On the Unintelligibility of Wittgenstein's Tractatus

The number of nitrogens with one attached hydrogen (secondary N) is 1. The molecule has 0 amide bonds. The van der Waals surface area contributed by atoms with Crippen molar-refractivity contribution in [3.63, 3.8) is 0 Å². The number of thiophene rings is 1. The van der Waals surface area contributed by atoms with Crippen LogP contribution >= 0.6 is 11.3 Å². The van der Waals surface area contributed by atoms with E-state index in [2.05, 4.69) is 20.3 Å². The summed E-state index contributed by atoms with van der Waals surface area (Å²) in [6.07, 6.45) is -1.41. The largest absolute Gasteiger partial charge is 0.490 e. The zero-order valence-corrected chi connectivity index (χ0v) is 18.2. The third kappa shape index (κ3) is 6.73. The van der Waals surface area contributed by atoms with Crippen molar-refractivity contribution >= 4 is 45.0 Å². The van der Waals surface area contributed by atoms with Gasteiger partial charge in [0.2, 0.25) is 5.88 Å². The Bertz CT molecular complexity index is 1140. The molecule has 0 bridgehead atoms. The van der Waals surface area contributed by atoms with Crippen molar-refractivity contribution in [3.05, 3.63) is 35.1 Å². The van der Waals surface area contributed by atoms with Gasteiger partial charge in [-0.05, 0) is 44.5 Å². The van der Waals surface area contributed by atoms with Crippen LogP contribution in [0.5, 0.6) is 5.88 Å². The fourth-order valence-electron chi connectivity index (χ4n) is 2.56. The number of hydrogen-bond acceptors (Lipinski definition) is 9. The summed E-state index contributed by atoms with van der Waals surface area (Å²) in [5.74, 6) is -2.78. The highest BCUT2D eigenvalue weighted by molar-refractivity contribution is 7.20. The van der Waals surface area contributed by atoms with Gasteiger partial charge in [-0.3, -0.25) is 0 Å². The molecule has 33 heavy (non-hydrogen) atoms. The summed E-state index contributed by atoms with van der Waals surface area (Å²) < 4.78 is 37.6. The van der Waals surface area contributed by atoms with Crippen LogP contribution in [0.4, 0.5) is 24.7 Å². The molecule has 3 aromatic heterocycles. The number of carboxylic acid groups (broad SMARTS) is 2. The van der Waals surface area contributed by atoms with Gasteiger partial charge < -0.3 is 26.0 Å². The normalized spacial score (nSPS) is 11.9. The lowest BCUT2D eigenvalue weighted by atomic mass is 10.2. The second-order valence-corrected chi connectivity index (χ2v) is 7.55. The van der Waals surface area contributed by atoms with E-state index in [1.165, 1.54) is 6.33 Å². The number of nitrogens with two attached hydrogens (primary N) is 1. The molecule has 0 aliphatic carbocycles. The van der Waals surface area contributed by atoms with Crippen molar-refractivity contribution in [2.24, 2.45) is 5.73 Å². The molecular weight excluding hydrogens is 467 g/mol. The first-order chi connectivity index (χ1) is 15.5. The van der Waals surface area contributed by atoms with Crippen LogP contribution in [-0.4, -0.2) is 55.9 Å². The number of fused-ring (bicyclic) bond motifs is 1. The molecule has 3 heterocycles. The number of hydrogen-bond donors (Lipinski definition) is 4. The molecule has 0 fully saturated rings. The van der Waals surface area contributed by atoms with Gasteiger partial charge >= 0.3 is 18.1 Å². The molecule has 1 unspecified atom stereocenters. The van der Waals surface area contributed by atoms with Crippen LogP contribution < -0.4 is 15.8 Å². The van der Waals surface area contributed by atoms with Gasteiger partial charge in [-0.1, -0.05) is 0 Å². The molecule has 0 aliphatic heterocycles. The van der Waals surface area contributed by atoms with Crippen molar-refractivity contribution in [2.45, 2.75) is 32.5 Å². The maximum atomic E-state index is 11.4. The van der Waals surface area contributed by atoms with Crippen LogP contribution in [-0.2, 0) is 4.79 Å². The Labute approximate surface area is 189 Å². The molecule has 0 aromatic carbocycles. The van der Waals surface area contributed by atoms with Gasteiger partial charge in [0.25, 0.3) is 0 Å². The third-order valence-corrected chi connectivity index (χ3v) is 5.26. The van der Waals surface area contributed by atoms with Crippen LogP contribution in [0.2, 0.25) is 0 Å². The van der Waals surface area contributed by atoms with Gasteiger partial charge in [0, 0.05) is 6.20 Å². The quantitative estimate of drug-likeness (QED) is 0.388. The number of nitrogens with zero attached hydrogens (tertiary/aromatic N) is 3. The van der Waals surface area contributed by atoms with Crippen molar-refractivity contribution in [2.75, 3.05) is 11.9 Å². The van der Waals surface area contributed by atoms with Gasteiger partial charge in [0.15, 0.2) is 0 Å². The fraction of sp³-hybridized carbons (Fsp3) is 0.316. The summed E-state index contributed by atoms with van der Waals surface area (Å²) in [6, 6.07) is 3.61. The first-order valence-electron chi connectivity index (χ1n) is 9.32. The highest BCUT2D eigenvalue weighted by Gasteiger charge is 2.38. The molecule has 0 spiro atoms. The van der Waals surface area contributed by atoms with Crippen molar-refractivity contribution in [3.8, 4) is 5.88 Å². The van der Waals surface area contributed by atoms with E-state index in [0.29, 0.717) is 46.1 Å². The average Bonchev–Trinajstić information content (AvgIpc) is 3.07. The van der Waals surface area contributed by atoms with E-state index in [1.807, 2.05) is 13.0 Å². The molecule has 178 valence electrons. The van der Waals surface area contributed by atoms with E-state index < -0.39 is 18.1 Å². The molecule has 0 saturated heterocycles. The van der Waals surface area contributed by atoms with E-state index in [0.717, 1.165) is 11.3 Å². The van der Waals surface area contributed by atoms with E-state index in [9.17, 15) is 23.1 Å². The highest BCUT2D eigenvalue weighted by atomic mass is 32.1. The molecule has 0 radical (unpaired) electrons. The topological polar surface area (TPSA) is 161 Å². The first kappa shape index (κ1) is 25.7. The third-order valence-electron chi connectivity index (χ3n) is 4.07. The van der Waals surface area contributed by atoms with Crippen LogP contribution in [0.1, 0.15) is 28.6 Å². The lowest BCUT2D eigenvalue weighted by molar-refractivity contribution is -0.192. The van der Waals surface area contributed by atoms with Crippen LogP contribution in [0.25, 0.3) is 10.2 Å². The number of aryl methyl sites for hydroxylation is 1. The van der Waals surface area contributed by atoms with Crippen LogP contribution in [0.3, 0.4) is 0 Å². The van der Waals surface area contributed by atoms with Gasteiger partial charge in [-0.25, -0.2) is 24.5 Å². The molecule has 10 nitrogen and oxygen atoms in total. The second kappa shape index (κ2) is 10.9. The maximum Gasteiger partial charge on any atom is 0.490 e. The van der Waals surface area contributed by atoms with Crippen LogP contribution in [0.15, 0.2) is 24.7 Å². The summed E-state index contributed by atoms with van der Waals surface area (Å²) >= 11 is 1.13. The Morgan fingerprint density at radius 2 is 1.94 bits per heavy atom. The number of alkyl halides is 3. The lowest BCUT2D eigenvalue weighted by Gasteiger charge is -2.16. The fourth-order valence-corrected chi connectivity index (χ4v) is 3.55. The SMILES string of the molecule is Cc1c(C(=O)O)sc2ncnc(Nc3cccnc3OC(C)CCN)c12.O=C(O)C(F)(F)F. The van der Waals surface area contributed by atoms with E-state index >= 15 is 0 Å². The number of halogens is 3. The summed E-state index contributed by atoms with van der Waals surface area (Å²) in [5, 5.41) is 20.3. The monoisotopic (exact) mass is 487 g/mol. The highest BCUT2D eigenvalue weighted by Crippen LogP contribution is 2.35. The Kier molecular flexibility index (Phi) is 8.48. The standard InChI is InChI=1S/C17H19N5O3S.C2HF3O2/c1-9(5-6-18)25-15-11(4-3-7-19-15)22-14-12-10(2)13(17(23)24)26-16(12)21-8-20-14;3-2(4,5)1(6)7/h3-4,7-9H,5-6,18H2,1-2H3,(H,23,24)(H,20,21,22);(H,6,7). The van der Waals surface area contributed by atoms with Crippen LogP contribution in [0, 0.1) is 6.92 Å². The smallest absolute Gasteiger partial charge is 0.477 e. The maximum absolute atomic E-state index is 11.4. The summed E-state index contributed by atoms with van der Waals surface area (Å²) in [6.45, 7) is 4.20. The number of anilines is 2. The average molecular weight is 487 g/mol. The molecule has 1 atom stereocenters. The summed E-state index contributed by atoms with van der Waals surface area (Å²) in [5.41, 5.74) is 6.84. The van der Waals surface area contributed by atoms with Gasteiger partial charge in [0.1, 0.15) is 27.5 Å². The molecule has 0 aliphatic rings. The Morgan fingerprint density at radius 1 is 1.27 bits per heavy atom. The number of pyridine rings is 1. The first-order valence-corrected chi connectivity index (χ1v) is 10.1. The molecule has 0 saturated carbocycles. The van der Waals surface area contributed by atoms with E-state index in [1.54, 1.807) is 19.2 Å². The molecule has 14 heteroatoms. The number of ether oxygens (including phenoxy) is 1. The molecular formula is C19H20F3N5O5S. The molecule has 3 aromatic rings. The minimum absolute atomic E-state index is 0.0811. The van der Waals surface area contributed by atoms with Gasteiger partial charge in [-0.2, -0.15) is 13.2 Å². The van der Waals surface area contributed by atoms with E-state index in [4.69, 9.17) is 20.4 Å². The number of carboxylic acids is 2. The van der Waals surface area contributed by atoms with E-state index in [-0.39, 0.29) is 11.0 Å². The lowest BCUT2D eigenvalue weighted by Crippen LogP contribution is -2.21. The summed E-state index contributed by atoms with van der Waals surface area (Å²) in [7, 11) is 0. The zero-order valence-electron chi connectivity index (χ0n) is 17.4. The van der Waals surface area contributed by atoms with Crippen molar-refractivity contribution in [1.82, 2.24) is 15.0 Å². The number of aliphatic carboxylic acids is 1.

“Resolute” readings of Wittgenstein's Tractatus Logico-Philosophicus maintain that the book is divided into two parts: an intelligible “frame” and an unintelligible “body.” This article questions the validity of the “frame/body distinction” and, by extension, the resolute reading itself. It first establishes the tenability of the resolute programme as entirely dependent upon such a frame/body distinction. It then explores three possible ways the claim that the Tractatus contains such a distinction might be grounded, arguing in each case why it cannot do so. It therefore concludes that the frame/body distinction is unjustified, and the resolute reading untenable.